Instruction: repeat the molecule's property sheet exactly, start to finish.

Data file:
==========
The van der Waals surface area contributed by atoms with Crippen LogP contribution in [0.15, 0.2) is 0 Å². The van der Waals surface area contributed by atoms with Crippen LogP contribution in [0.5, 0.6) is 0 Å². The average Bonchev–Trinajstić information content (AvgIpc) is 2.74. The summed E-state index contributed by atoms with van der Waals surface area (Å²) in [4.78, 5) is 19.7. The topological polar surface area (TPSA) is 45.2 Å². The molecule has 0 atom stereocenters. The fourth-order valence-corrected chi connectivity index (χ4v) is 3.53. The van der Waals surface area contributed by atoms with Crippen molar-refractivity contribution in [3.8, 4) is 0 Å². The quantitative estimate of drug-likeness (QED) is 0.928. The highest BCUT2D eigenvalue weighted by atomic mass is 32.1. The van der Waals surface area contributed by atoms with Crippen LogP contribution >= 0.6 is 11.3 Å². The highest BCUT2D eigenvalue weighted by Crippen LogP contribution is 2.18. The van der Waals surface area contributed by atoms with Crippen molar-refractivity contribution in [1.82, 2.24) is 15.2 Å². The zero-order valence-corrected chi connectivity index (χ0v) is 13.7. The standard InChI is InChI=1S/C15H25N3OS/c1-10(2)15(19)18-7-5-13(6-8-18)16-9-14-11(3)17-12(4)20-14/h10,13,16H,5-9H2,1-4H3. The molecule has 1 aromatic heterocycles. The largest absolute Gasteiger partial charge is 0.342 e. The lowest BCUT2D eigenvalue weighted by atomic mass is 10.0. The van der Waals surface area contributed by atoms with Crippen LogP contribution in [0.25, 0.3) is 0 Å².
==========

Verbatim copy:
The van der Waals surface area contributed by atoms with Crippen LogP contribution in [0.15, 0.2) is 0 Å². The van der Waals surface area contributed by atoms with Crippen LogP contribution in [0.5, 0.6) is 0 Å². The average Bonchev–Trinajstić information content (AvgIpc) is 2.74. The summed E-state index contributed by atoms with van der Waals surface area (Å²) in [4.78, 5) is 19.7. The topological polar surface area (TPSA) is 45.2 Å². The molecule has 0 atom stereocenters. The fourth-order valence-corrected chi connectivity index (χ4v) is 3.53. The van der Waals surface area contributed by atoms with Crippen molar-refractivity contribution in [3.8, 4) is 0 Å². The quantitative estimate of drug-likeness (QED) is 0.928. The highest BCUT2D eigenvalue weighted by atomic mass is 32.1. The van der Waals surface area contributed by atoms with Crippen LogP contribution >= 0.6 is 11.3 Å². The highest BCUT2D eigenvalue weighted by Crippen LogP contribution is 2.18. The van der Waals surface area contributed by atoms with Crippen molar-refractivity contribution in [1.82, 2.24) is 15.2 Å². The zero-order valence-corrected chi connectivity index (χ0v) is 13.7. The standard InChI is InChI=1S/C15H25N3OS/c1-10(2)15(19)18-7-5-13(6-8-18)16-9-14-11(3)17-12(4)20-14/h10,13,16H,5-9H2,1-4H3. The molecule has 1 aromatic heterocycles. The largest absolute Gasteiger partial charge is 0.342 e. The lowest BCUT2D eigenvalue weighted by atomic mass is 10.0. The van der Waals surface area contributed by atoms with Crippen LogP contribution in [0.25, 0.3) is 0 Å².